Mask defectivity is often highlighted as one of the barriers to a manufacturable EUV solution. As EUV lithography
matures, other components of mask making also emerge as key focus areas in the industry: critical dimension (CD)
control, film variability, selectivity, and profile tolerance. Mask materials and specifications continue to evolve to meet
the unique challenges of EUV lithography, creating the need for etch capabilities that can keep pace with the latest
developments. In this study, the performance of a new EUV mask etch system will be evaluated using a variety of mask
blanks to determine the relative performance of each blank type. Etch contributions to mean to target (MTT), CDU,
linearity, selectivity, capping layer uniformity, line edge roughness (LER), and profile quality will be characterized to
determine tool performance. The new system will also be used to demonstrate multilayer etching capabilities, important
for opaque frame and alternating phase shift applications. A comprehensive summary of the etch performance of various
EUV films and the readiness for manufacturing applications will be provided.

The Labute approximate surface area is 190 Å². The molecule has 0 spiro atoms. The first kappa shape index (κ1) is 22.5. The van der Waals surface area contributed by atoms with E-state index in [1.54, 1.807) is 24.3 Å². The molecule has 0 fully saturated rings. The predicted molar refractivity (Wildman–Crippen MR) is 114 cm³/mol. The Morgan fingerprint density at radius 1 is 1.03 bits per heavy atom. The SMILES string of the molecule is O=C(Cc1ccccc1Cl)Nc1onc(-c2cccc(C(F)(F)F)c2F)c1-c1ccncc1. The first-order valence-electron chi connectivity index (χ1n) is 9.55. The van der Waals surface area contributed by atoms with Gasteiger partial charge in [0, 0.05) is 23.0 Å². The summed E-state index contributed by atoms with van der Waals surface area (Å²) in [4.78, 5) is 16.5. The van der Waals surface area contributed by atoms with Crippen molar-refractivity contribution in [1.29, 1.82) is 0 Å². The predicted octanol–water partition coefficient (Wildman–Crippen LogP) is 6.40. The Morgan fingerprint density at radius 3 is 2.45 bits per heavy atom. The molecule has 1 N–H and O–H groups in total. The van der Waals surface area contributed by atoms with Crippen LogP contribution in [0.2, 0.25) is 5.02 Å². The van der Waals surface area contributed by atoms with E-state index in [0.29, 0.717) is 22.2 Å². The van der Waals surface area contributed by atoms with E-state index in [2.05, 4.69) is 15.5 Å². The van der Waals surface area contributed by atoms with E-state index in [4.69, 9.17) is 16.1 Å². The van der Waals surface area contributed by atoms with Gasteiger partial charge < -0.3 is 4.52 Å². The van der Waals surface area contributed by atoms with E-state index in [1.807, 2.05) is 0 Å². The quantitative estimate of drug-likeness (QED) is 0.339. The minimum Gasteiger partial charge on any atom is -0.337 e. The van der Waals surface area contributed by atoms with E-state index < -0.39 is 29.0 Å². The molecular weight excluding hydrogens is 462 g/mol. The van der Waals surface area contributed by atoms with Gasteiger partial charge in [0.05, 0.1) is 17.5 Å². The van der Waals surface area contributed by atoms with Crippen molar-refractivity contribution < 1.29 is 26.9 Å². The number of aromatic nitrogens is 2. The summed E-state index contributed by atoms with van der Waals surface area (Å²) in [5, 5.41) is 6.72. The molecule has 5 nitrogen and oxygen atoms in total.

High particle removal efficiency (PRE) up to 99%+ without damage to sub-50 nm linewidth features has been
demonstrated using a mixed fluid jet technology and sulfur-free chemistry. This high PRE was achieved with several
types of deposited particles, including polystyrene latex spheres. Damage-free cleaning was demonstrated on binary and
phase shift masks with Cr and MoSi structures. All masks were processed using the TetraTM mask cleaning tool
configured with the NanoDropletTM mixed fluid jet technology.
Studies on the haze formation mechanism in deep ultraviolet (UV) lithography were carried out. A nucleation and
growth model on haze formation was proposed based on Gibbs energy change analysis. Haze formation is a nucleation
and growth process. For a spontaneous process, Gibbs energy change in nucleation results from surface energy increase
and volume energy decrease; the former tends to prevent nucleation and the latter to enhance it. Then, a critical
dimension of nuclei exists, i.e. when a nucleus is larger than critical dimension, it can grow with a system Gibbs energy
decrease. The study shows that it is thermodynamically spontaneous for small haze to merge with large haze. A critical
distance exists, beyond which nuclei grow independently. The haze formation region on a plot of composition versus
temperature was proposed based on the equilibrium constant calculation and a haze growth mechanism postulated.
Photochemical dissociation of molecular oxygen to atomic oxygen by excimer laser less than 246 nm wavelength plays